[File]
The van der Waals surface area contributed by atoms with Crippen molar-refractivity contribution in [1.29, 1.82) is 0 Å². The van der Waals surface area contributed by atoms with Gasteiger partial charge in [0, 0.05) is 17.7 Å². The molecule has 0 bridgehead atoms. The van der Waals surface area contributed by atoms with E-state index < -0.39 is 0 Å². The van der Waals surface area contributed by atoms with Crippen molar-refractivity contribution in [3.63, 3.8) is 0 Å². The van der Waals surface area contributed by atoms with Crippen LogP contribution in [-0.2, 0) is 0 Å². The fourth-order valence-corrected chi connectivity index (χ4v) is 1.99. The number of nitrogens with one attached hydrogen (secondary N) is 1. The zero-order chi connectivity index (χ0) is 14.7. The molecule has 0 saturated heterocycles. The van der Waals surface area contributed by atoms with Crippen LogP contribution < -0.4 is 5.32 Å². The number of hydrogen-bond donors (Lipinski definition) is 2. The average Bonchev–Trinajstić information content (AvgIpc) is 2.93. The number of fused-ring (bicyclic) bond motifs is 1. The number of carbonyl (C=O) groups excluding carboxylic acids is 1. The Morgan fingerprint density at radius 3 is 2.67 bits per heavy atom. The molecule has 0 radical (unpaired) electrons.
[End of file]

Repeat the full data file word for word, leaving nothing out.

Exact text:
The van der Waals surface area contributed by atoms with Crippen molar-refractivity contribution in [1.29, 1.82) is 0 Å². The van der Waals surface area contributed by atoms with Gasteiger partial charge in [0, 0.05) is 17.7 Å². The molecule has 0 bridgehead atoms. The van der Waals surface area contributed by atoms with E-state index < -0.39 is 0 Å². The van der Waals surface area contributed by atoms with Crippen molar-refractivity contribution in [3.63, 3.8) is 0 Å². The van der Waals surface area contributed by atoms with Crippen LogP contribution in [-0.2, 0) is 0 Å². The fourth-order valence-corrected chi connectivity index (χ4v) is 1.99. The number of nitrogens with one attached hydrogen (secondary N) is 1. The zero-order chi connectivity index (χ0) is 14.7. The molecule has 0 saturated heterocycles. The van der Waals surface area contributed by atoms with Crippen LogP contribution < -0.4 is 5.32 Å². The number of hydrogen-bond donors (Lipinski definition) is 2. The average Bonchev–Trinajstić information content (AvgIpc) is 2.93. The number of fused-ring (bicyclic) bond motifs is 1. The number of carbonyl (C=O) groups excluding carboxylic acids is 1. The Morgan fingerprint density at radius 3 is 2.67 bits per heavy atom. The molecule has 0 radical (unpaired) electrons.